The SCSD 1 food service program continues to change throughout the pandemic in an attempt to meet the needs of our students and families.  Some of the changes you might have noticed this year include the option for students to eat in the classroom, providing parents the option to pick-up meals, providing multiple meals at a time as needed and flexibility in meal patterns and food choices.

Recently, the USDA offered school districts some additional flexibility, similar to what we experienced last spring.  To make a long story short, there will be free lunch for all students enrolled in our district, either on campus or in our Classroom-Based Virtual Education (CBVE) format.  Not only will there be free lunch, there will also be free breakfast too!   

What do on-campus students need to do to get a free lunch or breakfast?  Simply let the teacher know they want a school lunch when we take meal counts and head to the cafeteria at lunch.  There is no form to fill out or other requirements for families.  The same is true for breakfast, although each building is handling breakfast a little differently.  Some buildings will be serving breakfast in the cafeteria and some are serving in the classroom.  Please contact your student’s school if you have questions about how breakfast will be served there.

Families with students enrolled in CBVE will be able to pick up both a breakfast and/or lunch via curbside pickup at Pinedale Elementary School between 10:00 and 10:30 am. each day, Monday-Friday.   To participate in the curbside pickup please sign up using this link for the Meal Pickup Form.  This is a one-time signup process to participate in the program.   If you do sign up for curbside pickup, we ask that you notify Jeryl Fluckiger jfluckiger@sub1.org or Jeane Covill jeanecovill@sub1.org if you would like to opt-out of receiving free meals for any period of time (a day, week, month or entirely).  Once you sign up to participate, meals will be available beginning the following week. 

Menus for the month can be found on the district food service menus page. Please understand that menus may change based on availability.

Currently, the USDA has extended this flexibility to the district through Dec. 31, 2020.  If this date gets extended, we will certainly notify our families.  The food service department is currently making preparations for this new service and to provide all enrolled students free meals. We plan to begin implementing the authorized changes on September 14th. 

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New COVID-19 Guidance from Wyoming Department of Health for Schools

If you follow my blog, you know that Crash Davis is shaking his head and telling me “I told you so.”

Anyway, with the positive test of a staff member at PMS over the weekend, I wanted to get you caught up on some new guidance from the Wyoming Department of Health that will guide some of our actions going forward.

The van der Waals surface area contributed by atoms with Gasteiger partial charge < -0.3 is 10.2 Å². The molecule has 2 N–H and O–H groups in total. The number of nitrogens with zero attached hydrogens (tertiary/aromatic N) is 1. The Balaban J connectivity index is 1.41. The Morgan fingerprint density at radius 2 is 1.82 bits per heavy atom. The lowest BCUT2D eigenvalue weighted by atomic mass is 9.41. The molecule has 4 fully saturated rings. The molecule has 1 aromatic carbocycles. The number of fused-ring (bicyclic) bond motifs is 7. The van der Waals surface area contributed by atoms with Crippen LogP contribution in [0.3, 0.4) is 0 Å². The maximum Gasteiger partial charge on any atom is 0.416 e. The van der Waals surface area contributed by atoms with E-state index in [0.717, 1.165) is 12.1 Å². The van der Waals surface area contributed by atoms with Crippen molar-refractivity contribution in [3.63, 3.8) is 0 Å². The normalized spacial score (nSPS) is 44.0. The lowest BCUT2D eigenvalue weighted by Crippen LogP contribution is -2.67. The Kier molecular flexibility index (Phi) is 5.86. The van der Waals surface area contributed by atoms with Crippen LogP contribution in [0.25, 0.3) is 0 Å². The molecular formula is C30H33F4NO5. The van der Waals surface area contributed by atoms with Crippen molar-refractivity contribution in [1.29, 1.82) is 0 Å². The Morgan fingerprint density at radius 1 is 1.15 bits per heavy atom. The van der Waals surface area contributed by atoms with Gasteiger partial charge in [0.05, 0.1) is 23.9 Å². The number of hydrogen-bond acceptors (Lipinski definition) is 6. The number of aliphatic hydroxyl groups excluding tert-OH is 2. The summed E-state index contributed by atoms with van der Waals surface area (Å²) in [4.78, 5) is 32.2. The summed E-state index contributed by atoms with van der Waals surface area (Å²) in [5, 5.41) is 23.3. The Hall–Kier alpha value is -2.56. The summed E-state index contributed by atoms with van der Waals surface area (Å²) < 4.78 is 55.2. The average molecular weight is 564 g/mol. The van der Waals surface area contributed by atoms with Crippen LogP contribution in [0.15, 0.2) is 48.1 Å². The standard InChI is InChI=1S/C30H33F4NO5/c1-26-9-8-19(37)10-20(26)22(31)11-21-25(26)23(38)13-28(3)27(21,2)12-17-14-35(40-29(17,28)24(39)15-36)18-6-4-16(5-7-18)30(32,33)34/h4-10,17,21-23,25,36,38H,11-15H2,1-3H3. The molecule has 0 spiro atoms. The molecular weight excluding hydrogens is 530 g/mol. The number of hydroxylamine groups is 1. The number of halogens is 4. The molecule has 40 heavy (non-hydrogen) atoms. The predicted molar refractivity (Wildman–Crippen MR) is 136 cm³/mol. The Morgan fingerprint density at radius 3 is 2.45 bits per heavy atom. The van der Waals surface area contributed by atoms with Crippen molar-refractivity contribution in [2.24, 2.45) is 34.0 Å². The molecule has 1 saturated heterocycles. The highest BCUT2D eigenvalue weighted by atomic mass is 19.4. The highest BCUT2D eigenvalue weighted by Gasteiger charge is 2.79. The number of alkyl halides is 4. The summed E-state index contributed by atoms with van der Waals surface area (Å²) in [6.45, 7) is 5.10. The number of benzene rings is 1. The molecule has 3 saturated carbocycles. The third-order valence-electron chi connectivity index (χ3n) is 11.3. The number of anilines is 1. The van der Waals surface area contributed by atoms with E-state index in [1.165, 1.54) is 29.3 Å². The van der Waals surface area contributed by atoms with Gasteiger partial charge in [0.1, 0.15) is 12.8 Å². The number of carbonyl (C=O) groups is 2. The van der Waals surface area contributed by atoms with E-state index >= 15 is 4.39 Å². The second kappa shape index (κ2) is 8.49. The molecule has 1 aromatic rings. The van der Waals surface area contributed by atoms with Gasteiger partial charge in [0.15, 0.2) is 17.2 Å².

We are doing our best to be transparent and make sure you get all of the source documents we reference that drive our practices.  To that end, the three documents below were released earlier this week.

  1. COVID-19 School Exclusion Flowchart
  2. COVID-19 Guidance for Educational Institutions from the Wyoming Department of Health
  3. COVID-19 Guidance for Educational Institutions from the Wyoming Department of Health:  What to Expect if a Student or Staff Member has COVID-19.

Another goal of mine is to help all of our families sort througim out GIF by Shark Tankh all of this information and make it as simple as possible.  If you’re not up for reading some WDH guidance documents at the moment, I’m here to help! There are some important changes, but for the most part, you will be familiar with the guidance.

WHAT HASN’T CHANGED

  1. Requirements to limit group sizes and requirements for social distancing and face coverings including on buses when social distancing cannot be achieved.
  2. The district is still required to send students who become ill at school home.  Students may return to school when symptoms have resolved for 24 hours, including fever-free, without medication.  The flowchart takes you through some specific scenarios.
  3. Students who are required to quarantine/isolate will be provided with an alternative learning environment (Classroom-Based Virtual Education).

WHAT HAS CHANGED

  1. If a student or staff member tests positive, they will be excluded for at least 10 days from the date when symptoms started through an isolation order from Public Health.  The previous guidance allowed students to return to school if they were symptom-free, including fever-free for 24 hours.  The new orders state:  24 hours fever free without medication AND symptoms improving AND isolation orders lifted.   This is a significant change.  Students who have tested positive will not be allowed to return to school until they can demonstrate to the school that the isolation orders have been lifted.  This will require A RELEASE FROM ISOLATION LETTER from Public Health.